Permanent Residence

Permanent residence processes fall within the following four categories:

Family-based

  • Immigration through a close relative (i.e. U.S. citizens sponsor their spouses or qualifying children for permanent residence)

Employment-based

  • Immigration sponsored by an employer
  • Some individuals do not need to rely on an employer, such as
    • aliens of extraordinary ability
    • aliens of exceptional ability in the national interest
    • aliens as an outstanding professor/researcher (see U.S. Citizenship and Immigration Services [USCIS] regulations)
    • investors in U.S. business (usually at least $1 million and the creation of at least 10 jobs)

Diversity Lottery

  • Nationals of specific countries are eligible to enter a lottery, where names are randomly drawn
  • Winners of the lottery are eligible to apply for permanent residence

Political Asylee or Refugee or other similar relief



UVA Sponsorship of U.S. Permanent Residence

Step 1: Permanent Labor Certification

  • A test of the U.S. job market to confirm with the Department of Labor (DOL) that there are no willing, qualified, and able U.S. workers to fill a foreign national’s position
  • Labor certification may not be necessary if the foreign national is of extraordinary or exceptional ability or an outstanding researcher or professor
  • UVA is required to first advertise the foreign national’s position and carefully evaluate applications from U.S. workers before filing
  • For some positions, UVA may use the national recruitment already conducted in the previous 18 months, which resulted in the hire of the foreign national employee
    • A complete recruitment campaign must be run through the University
    • At least one advertisement must appear in an appropriate national professional journal (circulated in print)
    • Intent of the recruitment campaign must have been to hire a permanent employee

H-1B visas: Candidates for permanent residence may be eligible for an H-1B extension if their permanent labor certification application has been pending for 365 days or more when they reach the six-year maximum


Step 2: Immigrant Visa Petitions (I-140)

This petition states

  • UVA would like to employ a particular foreign national on an indefinite basis
  • UVA can pay the wage offered
  • why that foreign national is qualified for permanent employment

UVA sponsors permanent residence filings in the following three categories of visa petitions

  • EB-1 - outstanding researchers and professors (see left menu above)
  • EB-2 - individuals who will be assuming a position that requires at least a master’s degree or equivalent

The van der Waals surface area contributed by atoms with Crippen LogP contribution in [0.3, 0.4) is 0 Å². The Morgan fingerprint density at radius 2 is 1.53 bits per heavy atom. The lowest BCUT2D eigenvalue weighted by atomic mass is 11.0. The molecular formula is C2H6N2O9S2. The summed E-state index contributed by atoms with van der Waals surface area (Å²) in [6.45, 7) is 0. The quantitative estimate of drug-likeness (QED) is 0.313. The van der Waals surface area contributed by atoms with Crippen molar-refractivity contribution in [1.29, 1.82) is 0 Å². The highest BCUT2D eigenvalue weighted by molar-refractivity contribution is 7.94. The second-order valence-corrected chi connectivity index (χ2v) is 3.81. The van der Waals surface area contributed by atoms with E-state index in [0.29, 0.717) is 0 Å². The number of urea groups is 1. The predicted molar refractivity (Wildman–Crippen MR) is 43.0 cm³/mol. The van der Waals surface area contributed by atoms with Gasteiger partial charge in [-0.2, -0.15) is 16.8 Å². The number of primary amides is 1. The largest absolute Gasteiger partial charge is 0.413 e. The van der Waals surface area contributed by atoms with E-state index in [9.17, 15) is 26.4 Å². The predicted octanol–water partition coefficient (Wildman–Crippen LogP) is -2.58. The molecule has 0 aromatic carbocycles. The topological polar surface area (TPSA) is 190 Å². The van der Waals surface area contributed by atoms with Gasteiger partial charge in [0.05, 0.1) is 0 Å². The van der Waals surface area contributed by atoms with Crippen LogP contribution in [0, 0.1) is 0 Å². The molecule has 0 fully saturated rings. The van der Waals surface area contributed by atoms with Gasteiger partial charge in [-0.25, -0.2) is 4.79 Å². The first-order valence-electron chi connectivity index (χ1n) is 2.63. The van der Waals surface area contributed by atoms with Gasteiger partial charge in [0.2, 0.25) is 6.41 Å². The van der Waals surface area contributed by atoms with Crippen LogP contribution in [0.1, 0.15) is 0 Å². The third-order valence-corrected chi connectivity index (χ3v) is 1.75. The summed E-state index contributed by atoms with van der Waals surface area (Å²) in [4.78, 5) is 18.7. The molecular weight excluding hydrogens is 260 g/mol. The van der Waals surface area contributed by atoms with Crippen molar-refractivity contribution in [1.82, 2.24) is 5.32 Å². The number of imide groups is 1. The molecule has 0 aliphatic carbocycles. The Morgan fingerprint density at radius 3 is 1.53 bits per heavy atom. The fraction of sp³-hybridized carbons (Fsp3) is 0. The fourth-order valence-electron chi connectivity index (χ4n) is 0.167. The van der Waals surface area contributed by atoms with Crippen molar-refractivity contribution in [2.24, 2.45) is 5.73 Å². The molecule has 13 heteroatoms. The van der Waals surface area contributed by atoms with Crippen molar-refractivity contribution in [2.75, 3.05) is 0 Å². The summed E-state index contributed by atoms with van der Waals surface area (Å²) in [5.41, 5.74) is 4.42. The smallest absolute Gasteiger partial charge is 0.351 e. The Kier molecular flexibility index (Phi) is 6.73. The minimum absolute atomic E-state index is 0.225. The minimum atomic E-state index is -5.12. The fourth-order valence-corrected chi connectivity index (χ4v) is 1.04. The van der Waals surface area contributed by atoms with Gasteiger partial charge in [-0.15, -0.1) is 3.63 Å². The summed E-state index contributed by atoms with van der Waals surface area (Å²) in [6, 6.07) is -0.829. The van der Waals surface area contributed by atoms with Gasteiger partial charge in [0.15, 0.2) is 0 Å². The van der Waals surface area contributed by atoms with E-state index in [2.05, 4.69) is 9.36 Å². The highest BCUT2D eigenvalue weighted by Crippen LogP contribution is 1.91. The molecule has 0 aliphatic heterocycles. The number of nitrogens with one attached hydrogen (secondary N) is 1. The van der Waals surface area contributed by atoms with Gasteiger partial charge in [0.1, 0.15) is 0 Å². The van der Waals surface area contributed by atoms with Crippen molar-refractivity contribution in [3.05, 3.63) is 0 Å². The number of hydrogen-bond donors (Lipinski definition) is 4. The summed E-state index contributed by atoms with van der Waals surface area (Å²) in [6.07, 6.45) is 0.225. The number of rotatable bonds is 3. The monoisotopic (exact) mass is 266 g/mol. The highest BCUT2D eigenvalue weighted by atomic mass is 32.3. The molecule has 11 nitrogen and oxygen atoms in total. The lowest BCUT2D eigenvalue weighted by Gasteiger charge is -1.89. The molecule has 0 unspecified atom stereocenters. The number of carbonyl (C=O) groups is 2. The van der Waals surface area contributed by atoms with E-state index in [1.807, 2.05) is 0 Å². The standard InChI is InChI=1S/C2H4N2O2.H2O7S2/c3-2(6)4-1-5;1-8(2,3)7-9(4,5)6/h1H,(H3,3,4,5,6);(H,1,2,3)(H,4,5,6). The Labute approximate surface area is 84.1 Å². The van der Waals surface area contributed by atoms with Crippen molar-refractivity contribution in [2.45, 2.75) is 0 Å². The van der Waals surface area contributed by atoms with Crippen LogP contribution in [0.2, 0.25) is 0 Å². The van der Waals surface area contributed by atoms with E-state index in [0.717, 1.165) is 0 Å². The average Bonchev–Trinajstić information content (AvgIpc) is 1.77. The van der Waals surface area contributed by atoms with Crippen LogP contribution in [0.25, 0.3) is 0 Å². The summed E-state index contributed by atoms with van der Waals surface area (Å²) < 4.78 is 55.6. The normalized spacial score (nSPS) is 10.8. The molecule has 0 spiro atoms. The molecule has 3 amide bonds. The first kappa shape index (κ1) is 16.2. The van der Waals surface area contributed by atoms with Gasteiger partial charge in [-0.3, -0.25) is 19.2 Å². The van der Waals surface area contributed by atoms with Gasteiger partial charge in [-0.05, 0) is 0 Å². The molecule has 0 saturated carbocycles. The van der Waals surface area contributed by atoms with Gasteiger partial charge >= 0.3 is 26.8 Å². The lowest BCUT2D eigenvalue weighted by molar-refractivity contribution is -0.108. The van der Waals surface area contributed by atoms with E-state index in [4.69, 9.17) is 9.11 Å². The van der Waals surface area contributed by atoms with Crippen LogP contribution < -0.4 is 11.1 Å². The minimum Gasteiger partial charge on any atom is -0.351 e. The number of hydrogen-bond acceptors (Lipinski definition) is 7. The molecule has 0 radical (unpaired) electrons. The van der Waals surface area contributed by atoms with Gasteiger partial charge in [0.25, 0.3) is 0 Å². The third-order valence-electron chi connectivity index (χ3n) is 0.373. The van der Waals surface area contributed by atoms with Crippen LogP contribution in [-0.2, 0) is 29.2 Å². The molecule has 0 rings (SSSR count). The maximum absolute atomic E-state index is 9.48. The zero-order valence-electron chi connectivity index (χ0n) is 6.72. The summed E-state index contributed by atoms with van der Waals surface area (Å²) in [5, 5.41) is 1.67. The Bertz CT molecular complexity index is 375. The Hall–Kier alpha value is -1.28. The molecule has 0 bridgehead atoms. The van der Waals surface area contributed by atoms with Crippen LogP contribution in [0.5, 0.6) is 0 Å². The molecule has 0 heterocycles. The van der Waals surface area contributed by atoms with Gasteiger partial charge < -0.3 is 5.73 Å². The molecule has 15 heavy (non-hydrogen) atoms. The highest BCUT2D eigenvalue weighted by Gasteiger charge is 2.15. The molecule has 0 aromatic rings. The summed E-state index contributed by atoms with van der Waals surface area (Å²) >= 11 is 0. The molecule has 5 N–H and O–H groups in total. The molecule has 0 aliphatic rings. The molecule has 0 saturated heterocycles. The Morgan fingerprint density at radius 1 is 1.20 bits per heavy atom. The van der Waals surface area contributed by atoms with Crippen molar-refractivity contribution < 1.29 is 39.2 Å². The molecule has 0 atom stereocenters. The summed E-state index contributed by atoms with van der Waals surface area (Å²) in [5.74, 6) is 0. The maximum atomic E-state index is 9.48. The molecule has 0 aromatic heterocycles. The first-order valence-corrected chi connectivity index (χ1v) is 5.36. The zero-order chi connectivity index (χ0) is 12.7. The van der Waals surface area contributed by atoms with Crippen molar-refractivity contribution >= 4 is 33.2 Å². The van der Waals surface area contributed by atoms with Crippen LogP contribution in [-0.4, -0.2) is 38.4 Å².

• EB-3 - Registered Nurses (RNs with advanced nursing degrees fall under the EB-2 category)

H-1B visas: Candidates are eligible for

  • additional H-1B extensions beyond the six-year maximum (in one-year increments) if their visa petition has been pending for 365 days or more when they reach the six-year maximum
  • an additional three years of H-1B status beyond the maximum if they are the beneficiary of an approved immigrant visa petition

Priority Dates

For many foreign nationals, there is now a wait to apply for permanent residence. They are eligible to apply for permanent residence only if their priority date is current. Foreign nationals

  • establish a priority date when a labor certification application or an I-140 petition is filed for them
  • can keep the priority date of an approved I-140 petition regardless of whether they use that I-140 to apply for permanent residence
  • may use the cut-off date for a spouse’s country of birth if that date is better
    • for example, individuals born in India might be eligible to apply for permanent residence much sooner if their spouses were born in Canada (this relief is known as cross-chargeability)

Step 3: Adjustment of Status Applications (I-485)

  • This is the application to become a permanent resident
  • May be done at a U.S. consulate abroad, but it often makes sense for a foreign national to apply to adjust to permanent resident status while in the U.S.
  • Individuals in many types of nonimmigrant visa classifications may be eligible to apply for adjustment of status, but their ability to travel abroad may be limited
  • Applicants are eligible to apply for adjustment of status only when there is an immigrant visa number (based on priority date) available for them
  • If a number is immediately available, foreign nationals may submit their adjustment of status application (together with any dependents) at the same time that the immigrant visa petition (I-140) is filed
  • As part of the adjustment of status application, a foreign national also applies for employment authorization and a travel document (advance parole)
    • USCIS charges a flat fee for the I-485 filing, which includes the cost of the employment authorization and travel document (so apply for them even if they are not going to be used)
  • The employment authorization and travel document are now renewable, without charge, until the adjustment of status is approved

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